Kenora Great War Project


Personal Details
Date of BirthJuly 11, 1882
Place of BirthBailieboro, Ontario
Marital StatusMarried
Next of KinEmma Alberta Byers, wife, Moose Jaw, Saskatchewan
Trade / Callingschool principal/teacher
Service Details
Regimental NumberNA
Service Record Link to Service Record
Battalion229th Battalion
ForceCanadian Expeditionary Force
BranchCanadian Infantry
Enlisted / ConscriptedEnlisted
Address at EnlistmentMoose Jaw, Saskatchewan
Date of EnlistmentFebruary 1, 1916
Age at Enlistment33
Theatre of ServiceCanada
Prisoner of WarNo
Survived WarYes
Death Details
Date of DeathOctober 1, 1978
Age at Death96
Buried AtLake of the Woods Cemetery, Kenora, Ontario

Byers, Edgerton Wellington

According to his attestation papers and Officers’ Declaration Paper, Edgerton (Egerton) Wellington Byers was born on 11 July 1882 in Bailieboro, Ontario, a village in the Township of Cavan near Peterborough. His parents William and Sarah Ann (née Francey) Byers were both from Cavan where they had married in 1862. Farmers, the family was listed in Hamilton Township, Northumberland for the 1871 and 1881 Canada censuses, Peterborough West-Monaghan South in 1891, and Cavan in 1901. Children born to the family were Robert John (1863), David (1865), William George (1866), James (1868), Joseph Henry (1870), Sarah (1872), Mary (1874), Jane Florence (1876), Bertha Maud (1879), Charles Cameron (1880-1881), Edgerton, and Lena (1886).

On 20 August 1904 in Waterloo, Ontario, Edgerton married Emma Alberta Reichert. The daughter of William and Lydia (née Huff) Reichert, Emma was born in 1880 in Bridgeport which is now a part of Waterloo. Her father was a carpenter and Emma was listed as a seamstress in the 1901 Canada census. By the 1911 census Edgerton and Emma were living in Rouleau, Saskatchewan, a small community southwest of Regina. Edgerton was working as a teacher. Tragedy had struck the family in the form of deaths of their two children, James Claude at age ten months in 1908, and Guy Reginald at age two months in 1911. They gave birth to son William Caryl in 1912.

On 1 February 1916 Edgerton signed his attestation papers and Officers’ Declaration Paper in Moose Jaw where he was living and working as a teacher/principal. He gave two years of former military experience with the 60th Rifles in Moose Jaw, serving as the Corps Cadet Instructor. As Captain, he was posted to the 229th Battalion, a unit based in Moose Jaw. On 7 May 1917 he was discharged from service due to ‘being surplus to requirements’.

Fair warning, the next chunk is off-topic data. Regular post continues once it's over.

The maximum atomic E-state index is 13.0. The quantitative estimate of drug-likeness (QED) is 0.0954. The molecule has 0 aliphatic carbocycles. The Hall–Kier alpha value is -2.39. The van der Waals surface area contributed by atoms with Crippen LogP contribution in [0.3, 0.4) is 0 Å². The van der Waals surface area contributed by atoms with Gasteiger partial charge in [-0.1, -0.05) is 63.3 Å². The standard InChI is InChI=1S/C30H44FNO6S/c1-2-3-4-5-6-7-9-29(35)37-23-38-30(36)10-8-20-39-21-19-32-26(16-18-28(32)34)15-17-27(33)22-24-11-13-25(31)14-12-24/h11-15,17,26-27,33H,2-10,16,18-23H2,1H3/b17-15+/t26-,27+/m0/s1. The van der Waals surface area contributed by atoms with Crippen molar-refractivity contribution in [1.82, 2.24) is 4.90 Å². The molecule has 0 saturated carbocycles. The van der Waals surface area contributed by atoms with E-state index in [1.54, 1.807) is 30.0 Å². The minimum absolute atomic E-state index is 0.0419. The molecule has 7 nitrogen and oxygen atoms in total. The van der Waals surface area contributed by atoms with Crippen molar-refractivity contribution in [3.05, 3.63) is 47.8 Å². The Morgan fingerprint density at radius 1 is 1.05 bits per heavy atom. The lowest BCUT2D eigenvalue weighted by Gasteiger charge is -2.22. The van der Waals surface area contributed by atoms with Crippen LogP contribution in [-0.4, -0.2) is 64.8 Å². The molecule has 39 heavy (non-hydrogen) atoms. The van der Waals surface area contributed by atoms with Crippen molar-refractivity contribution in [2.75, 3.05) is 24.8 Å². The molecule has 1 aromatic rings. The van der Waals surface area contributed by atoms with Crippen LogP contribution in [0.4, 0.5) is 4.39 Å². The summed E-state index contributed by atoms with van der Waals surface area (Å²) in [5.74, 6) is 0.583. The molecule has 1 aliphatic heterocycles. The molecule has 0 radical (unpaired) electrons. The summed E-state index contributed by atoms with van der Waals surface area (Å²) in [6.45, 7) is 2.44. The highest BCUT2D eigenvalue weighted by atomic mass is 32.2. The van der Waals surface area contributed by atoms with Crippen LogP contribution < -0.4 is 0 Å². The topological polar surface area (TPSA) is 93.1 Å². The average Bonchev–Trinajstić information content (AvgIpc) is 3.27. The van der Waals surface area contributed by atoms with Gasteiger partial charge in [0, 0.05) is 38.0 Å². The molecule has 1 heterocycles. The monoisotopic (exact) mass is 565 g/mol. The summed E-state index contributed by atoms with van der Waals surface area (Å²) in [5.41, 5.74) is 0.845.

By the 1921 Canada census, Edgerton, Emma, Caryl, and niece Gertrude Byers were living in the hamlet of Moreland, a community about 80 kilometres south of Regina. Edgerton was listed as a merchant of a general store. Over the years Edgerton tried many trades such as storekeeping, grain elevator, farming, but always returned to teaching. He taught school for over 30 years and was principal at Bridgeport in Ontario, Rouleau and Moose Jaw in Saskatchewan, Brandon in Manitoba and lastly for 11 years at Cecilia Jaffray Indian Residential School in Kenora, Ontario. He was also listed as postmaster on the 1945 Voters List for Kenora.

Edgerton was president of the Rotary Club in Kenora and was District Governor, a member of the Children’s Aid Society, the Kenora Branch of the Canadian Legion, and the Kenora Agricultural Society. He served as councillor of Jaffray Melick for two years, clerk for four years, and reeve for eleven years. He was active in the First Presbyterian Church and Gideon Camp Kenora. In his early years he played hockey and was a member of the Kenora Lawn Bowling Club and Kenora Curling Club.

Predeceased by his mother Sarah Ann in 1896 and his father William in 1920, both interred in Cavan, and his wife Emma in 1963 in Kenora, Edgerton died on 1 October 1978 at Pinecrest Home for the Aged, Kenora. At the time of his death he was survived by son William Caryl of Vancouver, Caryl’s wife Jelga, three granddaughters and three great grandchildren. Along with Emma, Edgerton is interred in the Lake of the Woods Cemetery, Kenora.

by Judy Stockham

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